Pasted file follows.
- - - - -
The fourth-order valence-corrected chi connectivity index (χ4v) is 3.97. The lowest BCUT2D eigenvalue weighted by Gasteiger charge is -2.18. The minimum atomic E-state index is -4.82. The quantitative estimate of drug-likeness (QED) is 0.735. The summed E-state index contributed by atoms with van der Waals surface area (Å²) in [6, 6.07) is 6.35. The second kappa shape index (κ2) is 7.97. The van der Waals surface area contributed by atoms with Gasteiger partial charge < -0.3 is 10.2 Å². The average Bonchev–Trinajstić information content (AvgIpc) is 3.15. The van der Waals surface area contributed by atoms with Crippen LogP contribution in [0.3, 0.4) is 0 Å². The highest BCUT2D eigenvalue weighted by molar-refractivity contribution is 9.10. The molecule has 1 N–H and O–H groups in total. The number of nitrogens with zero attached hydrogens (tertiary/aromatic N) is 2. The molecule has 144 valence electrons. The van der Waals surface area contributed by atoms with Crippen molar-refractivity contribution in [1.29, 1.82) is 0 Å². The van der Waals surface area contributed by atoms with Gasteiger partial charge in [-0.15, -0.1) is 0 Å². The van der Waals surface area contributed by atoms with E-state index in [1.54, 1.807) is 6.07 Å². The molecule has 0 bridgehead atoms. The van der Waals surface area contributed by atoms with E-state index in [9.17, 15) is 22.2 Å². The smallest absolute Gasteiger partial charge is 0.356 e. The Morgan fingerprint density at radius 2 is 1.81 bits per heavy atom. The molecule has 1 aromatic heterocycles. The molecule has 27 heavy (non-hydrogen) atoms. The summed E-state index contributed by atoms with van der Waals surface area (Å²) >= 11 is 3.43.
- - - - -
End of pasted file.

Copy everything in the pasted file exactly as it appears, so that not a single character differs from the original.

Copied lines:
The fourth-order valence-corrected chi connectivity index (χ4v) is 3.97. The lowest BCUT2D eigenvalue weighted by Gasteiger charge is -2.18. The minimum atomic E-state index is -4.82. The quantitative estimate of drug-likeness (QED) is 0.735. The summed E-state index contributed by atoms with van der Waals surface area (Å²) in [6, 6.07) is 6.35. The second kappa shape index (κ2) is 7.97. The van der Waals surface area contributed by atoms with Gasteiger partial charge < -0.3 is 10.2 Å². The average Bonchev–Trinajstić information content (AvgIpc) is 3.15. The van der Waals surface area contributed by atoms with Crippen LogP contribution in [0.3, 0.4) is 0 Å². The highest BCUT2D eigenvalue weighted by molar-refractivity contribution is 9.10. The molecule has 1 N–H and O–H groups in total. The number of nitrogens with zero attached hydrogens (tertiary/aromatic N) is 2. The molecule has 144 valence electrons. The van der Waals surface area contributed by atoms with Crippen molar-refractivity contribution in [1.29, 1.82) is 0 Å². The van der Waals surface area contributed by atoms with Gasteiger partial charge in [-0.15, -0.1) is 0 Å². The van der Waals surface area contributed by atoms with E-state index in [1.54, 1.807) is 6.07 Å². The molecule has 0 bridgehead atoms. The van der Waals surface area contributed by atoms with E-state index in [9.17, 15) is 22.2 Å². The smallest absolute Gasteiger partial charge is 0.356 e. The Morgan fingerprint density at radius 2 is 1.81 bits per heavy atom. The molecule has 1 aromatic heterocycles. The molecule has 27 heavy (non-hydrogen) atoms. The summed E-state index contributed by atoms with van der Waals surface area (Å²) >= 11 is 3.43.